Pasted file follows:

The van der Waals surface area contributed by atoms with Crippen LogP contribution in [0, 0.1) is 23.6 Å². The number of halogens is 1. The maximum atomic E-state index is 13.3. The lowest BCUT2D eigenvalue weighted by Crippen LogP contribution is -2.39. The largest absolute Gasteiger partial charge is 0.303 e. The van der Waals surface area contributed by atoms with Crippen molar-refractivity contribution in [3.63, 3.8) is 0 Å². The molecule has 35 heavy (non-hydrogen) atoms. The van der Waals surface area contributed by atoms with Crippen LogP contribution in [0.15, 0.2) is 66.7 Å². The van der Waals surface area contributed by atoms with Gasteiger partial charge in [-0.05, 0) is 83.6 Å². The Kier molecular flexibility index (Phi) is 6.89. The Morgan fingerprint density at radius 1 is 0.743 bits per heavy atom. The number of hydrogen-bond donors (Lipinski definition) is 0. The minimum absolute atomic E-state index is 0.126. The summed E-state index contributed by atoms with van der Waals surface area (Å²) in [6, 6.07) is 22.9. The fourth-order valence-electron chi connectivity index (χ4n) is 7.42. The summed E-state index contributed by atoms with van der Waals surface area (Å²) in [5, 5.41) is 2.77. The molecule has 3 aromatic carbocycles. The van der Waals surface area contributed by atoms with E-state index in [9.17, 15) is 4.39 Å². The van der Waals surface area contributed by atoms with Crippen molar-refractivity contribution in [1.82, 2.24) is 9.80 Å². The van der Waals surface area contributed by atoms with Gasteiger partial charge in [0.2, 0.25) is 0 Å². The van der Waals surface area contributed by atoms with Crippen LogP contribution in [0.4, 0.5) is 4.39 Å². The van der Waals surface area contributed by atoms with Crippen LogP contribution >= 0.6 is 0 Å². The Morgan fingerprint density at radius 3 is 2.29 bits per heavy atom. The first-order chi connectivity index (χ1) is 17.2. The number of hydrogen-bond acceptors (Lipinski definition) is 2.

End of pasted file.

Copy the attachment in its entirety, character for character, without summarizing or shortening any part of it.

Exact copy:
The van der Waals surface area contributed by atoms with Crippen LogP contribution in [0, 0.1) is 23.6 Å². The number of halogens is 1. The maximum atomic E-state index is 13.3. The lowest BCUT2D eigenvalue weighted by Crippen LogP contribution is -2.39. The largest absolute Gasteiger partial charge is 0.303 e. The van der Waals surface area contributed by atoms with Crippen molar-refractivity contribution in [3.63, 3.8) is 0 Å². The molecule has 35 heavy (non-hydrogen) atoms. The van der Waals surface area contributed by atoms with Crippen LogP contribution in [0.15, 0.2) is 66.7 Å². The van der Waals surface area contributed by atoms with Gasteiger partial charge in [-0.05, 0) is 83.6 Å². The Kier molecular flexibility index (Phi) is 6.89. The Morgan fingerprint density at radius 1 is 0.743 bits per heavy atom. The number of hydrogen-bond donors (Lipinski definition) is 0. The minimum absolute atomic E-state index is 0.126. The summed E-state index contributed by atoms with van der Waals surface area (Å²) in [6, 6.07) is 22.9. The fourth-order valence-electron chi connectivity index (χ4n) is 7.42. The summed E-state index contributed by atoms with van der Waals surface area (Å²) in [5, 5.41) is 2.77. The molecule has 3 aromatic carbocycles. The van der Waals surface area contributed by atoms with E-state index in [9.17, 15) is 4.39 Å². The van der Waals surface area contributed by atoms with Crippen molar-refractivity contribution in [1.82, 2.24) is 9.80 Å². The van der Waals surface area contributed by atoms with Gasteiger partial charge in [0.2, 0.25) is 0 Å². The van der Waals surface area contributed by atoms with Crippen LogP contribution in [0.4, 0.5) is 4.39 Å². The van der Waals surface area contributed by atoms with Crippen LogP contribution >= 0.6 is 0 Å². The Morgan fingerprint density at radius 3 is 2.29 bits per heavy atom. The first-order chi connectivity index (χ1) is 17.2. The number of hydrogen-bond acceptors (Lipinski definition) is 2.